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$1bn Limerick brothers in Forbes’ top 30 list

Collison brothers: John and Patrick have become multi-millionaires from developing software companies, while younger brother Tommy is hoping for a literary career

Collison brothers: John and Patrick have become multi-millionaires from developing software companies, while younger brother Tommy is hoping for a literary career

  • by Anne Sheridan
 

two Limerick brothers whose business interests are valued at over $500m have been listed in the influential US magazine Forbes, under the top “30 under 30” to watch in 2013.

Brothers Patrick and John Collison, aged 24 and 22, from Castletroy, are now based in California and shot to prominence in 2005 after Patrick won the Young Scientist of the Year at the age of 16.

Now based in Silicon Valley, they sold their software company Auctomatic, which provides software for eBay users, to a Canadian company in 2008 for an estimated €3m.

They then set up their current venture Stripe, an online payments company, after they conceived of the idea while sitting in a cafe on holiday in Buenos Aires, Argentina. The company is valued at between $500m and $1bn.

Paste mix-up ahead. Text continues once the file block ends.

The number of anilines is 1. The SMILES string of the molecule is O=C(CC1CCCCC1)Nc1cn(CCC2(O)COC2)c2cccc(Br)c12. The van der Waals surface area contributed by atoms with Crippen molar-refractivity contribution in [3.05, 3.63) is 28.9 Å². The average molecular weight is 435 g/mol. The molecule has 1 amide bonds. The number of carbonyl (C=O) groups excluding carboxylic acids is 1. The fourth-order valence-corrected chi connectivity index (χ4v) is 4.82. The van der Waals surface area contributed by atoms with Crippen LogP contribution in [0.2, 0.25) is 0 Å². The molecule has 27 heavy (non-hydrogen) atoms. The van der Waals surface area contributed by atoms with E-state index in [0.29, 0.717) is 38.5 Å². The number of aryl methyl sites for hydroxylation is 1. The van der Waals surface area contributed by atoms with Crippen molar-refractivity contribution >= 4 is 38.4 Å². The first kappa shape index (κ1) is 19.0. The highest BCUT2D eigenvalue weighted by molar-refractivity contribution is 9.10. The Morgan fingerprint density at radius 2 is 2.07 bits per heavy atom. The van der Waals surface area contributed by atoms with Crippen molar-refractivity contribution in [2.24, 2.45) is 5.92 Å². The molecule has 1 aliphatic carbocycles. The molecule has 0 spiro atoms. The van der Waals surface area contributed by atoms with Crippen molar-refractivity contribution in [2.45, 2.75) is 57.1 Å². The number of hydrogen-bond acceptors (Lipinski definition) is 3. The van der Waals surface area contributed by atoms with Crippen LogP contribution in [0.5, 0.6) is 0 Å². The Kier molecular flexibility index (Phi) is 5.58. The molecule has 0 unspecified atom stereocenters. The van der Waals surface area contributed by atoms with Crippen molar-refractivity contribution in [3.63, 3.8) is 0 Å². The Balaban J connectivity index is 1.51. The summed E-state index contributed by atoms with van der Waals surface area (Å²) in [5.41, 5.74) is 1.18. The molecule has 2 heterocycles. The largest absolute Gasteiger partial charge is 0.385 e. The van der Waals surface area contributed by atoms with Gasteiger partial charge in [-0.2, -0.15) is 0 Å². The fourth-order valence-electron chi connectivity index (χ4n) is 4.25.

The leading US magazine started the list of the most influential people under 30 last year, and claims to highlight “young disruptors, innovators and entrepreneurs” who are changing the world.

“In sum they represent the entrepreneurial, creative and intellectual best of their generation. Individually, they are engaging, surprising and incredibly hardworking,” according to the magazine.

Patrick, who studied in Castletroy College and mathemathics in MIT in the States, took his first computer course when he was eight years old at the University of Limerick and began learning to program computers at the age of ten. John, who got 10 As in his Leaving Certificate, studied psychology at Harvard and is also a pilot.

The brothers had been unable to secure funding from Enterprise Ireland for their first company so they relocated it to California in 2007.

Their youngest brother Tommy, 18, who is currently working on a book, tweeted this week to say he was “proud” of his older brothers after the announcement from Forbes. Still at secondary school, he published his first book of short stories, A Certain Freedom, this June online. He is due to publish his second work, about growing up with cerebral palsy, in the coming weeks.

Tommy told the Limerick Leader he’s regarded as “the black sheep” of the family, as his interests lie in English and history rather than technology and science. He also hopes to study in the States next year.

Mark Zuckerberg, the CEO of the social networking site Facebook, is also listed in the guide, along with two other influential Irish people - Jonathan Cloonan, 27, from Dublin, named in the marketing and advertising category, and social entrepreneur James Whelton, 20, from Cork.

 

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